Photos by Brian Rozman Photos by Brian Rozman

From toys to jewelry, these southeastern Michigan shops give you unique gifts for the holidays with an important message behind them.

FERNDALE, Mich.—The winter holidays are fast approaching and new opportunities to support local businesses. In an unprecedented year complete with a pandemic, civil unrest, and an economic crisis, Michigan shoppers are more mindful of the ways they spend their dollar.

In southeastern Michigan, business owners like Melannie Chard are proud to operate locally and serve her customers—ethically.

“I moved back to Michigan six years ago to see how my skills would translate to helping emerging and mid-level artists solidify their markets here,” Chard, who spent the first ten years of her career at the famed Sotheby’s auction and exited as its vice president, told The ‘Gander.

Her gallery, M Contemporary Art, prominently displays a Black Lives Matter sign in the front window that Chard said she considers a “no brainer.” 

“For me, it was about expressing my support for my friends and my community,” she said. 

And her support goes beyond the signage. Certain purchases through the gallery directly support Black Lives Matter and other local initiatives to see meaningful progress come to Black communities.

Half of the proceeds from sales of Rashun Rucker’s Reguget Cineribus series will be donated to the Ruth Ellis Center, a Detroit-based LGBTQ+ haven for Black queer people.

“I represent a lot of Black artists,” Chard said. “I have a lot of Black friends and live in Detroit. I never really considered not doing [my Black Lives Matter sign]. I have one on my house too.”

Michiganders can shop consciously as you shop small and local this season with these metro Detroit businesses. Each supports the local economy, practices social distancing, and believes that Black Lives Matter.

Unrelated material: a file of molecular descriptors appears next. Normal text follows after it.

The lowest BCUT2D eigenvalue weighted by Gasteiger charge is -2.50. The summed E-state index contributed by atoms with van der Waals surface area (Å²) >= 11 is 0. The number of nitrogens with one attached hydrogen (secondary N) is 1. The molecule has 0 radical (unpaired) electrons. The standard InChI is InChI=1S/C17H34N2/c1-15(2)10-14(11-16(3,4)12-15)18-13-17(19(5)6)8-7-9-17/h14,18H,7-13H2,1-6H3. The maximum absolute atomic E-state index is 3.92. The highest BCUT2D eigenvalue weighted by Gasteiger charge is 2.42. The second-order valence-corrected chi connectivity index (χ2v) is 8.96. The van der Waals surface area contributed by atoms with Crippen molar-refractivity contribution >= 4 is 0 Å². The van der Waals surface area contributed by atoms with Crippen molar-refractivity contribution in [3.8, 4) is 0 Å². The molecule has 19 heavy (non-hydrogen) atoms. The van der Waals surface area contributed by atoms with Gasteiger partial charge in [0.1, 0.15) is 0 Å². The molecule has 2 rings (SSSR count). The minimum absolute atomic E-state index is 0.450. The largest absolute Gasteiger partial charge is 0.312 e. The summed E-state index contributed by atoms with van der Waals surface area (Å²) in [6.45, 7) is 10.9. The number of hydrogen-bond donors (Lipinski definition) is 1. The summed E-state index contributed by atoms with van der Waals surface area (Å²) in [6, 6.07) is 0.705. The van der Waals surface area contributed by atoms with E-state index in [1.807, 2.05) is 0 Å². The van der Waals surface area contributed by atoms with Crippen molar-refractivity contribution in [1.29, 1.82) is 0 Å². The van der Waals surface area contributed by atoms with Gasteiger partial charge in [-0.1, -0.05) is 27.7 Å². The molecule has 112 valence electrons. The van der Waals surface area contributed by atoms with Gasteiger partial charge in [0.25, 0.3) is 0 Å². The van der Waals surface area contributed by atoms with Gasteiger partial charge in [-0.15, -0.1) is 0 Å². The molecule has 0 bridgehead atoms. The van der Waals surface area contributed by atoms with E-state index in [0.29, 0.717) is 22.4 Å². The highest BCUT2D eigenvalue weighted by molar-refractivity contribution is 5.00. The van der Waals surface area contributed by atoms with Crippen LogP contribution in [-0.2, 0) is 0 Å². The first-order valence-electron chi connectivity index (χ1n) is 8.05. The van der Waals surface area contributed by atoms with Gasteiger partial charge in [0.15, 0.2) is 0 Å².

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Clothing, Shoes, and Jewelry

Sum Girls Boutique

3015 Twelve Mile Rd. | Sustainable fashion for “teens, tweens, and ladies of all ages”


Clothing, Shoes, and Jewelry

Margaux & Max

224 W. Nine Mile Rd. | Women’s clothing


23700 Woodward Ave. | New and used clothing


Clothing, Shoes, and Jewelry

Bags & Beads

22750 Woodward Ave. | Handbags and accessories

Tooth & Nail

22801 Woodward Ave. | Jewelry and oddities

Food & Drink

Detroit Bubble Tea

22821 Woodward Ave. | Bubble tea, cafe

Drifter Coffee

770 Woodward Heights Ave. | Coffee shop, community space

Hair & Beauty


251 W. Nine Mile Rd. | Beauty salon

The Hi Hat

195 W. Nine Mile Rd. | Hat and barber shop

Lefty’s Barbershop

155 W. Nine Mile Rd. | Specializing in classic cuts

Lucky Star Salon

23333 Woodward Ave. | Unisex salon

Rouge Organic Beauty

23337 Woodward Ave. | Nails, brows, lashes, makeup

Socially Distanced Experiences

9 Lives Tattoos & Piercings

309 W. Nine Mile Rd. | Body modification

Found Sound

234 W. Nine Mile Rd. | Record store

M Contemporary Art

205 E. Nine Mile Rd. | Contemporary art gallery

Painting with a Twist

200 W. Nine Mile Rd. | Pro-guided painting (booze optional)


Nine Furniture and Design

22757 Woodward Ave. | Vintage and handmade furniture

BDT Smoke Shops

23420 Woodward Ave. | Smoke accessories, tobacco

The Rocket

200 W. Nine Mile Rd. | Toy, candy store

SEE MORE: Gander Green Wave: Michiganders Want More Weed Businesses in Their Towns—and Said So at the Polls



N’Namdi Center for Contemporary Art

52 E. Forest Ave. | Contemporary art gallery featuring artists of the African disapora

Hair & Beauty

The Social Club Grooming Co

1515 Broadway St. | Barber shop


Detroit Bikes

13639 Elmira St. | Bicycle shop


Novelties & Books

Book Suey

10345 Joseph Campau Ave. | Bookstore

Detroit Threads

10238 Joseph Campau Ave. | Vintage clothing, music, movies

Royal Oak



228 W. 4th St. | Art gallery, novelties

Why Shop on Small Business Saturday?

Small businesses Saturday is observed Nov. 28. The day immediately follows Black Friday, where large retailers like Amazon and Walmart offer deep discounts in an effort to garner a large portion of the holiday money spent. 

And just two days later, local businesses compete against Cyber Monday, a day traditionally reserved for even deeper discounts for shoppers at online retailers. It’s estimated that US shoppers spent more than $9 billion in online sales alone last year, according to Adobe Analytics.

Small Business Saturday—initially started as a marketing and economic recovery stimulus tactic after the 2008 recession—brought in an estimated $19 billion nationally, according to a BusinessWire report.

All photos by Brian Rozman.

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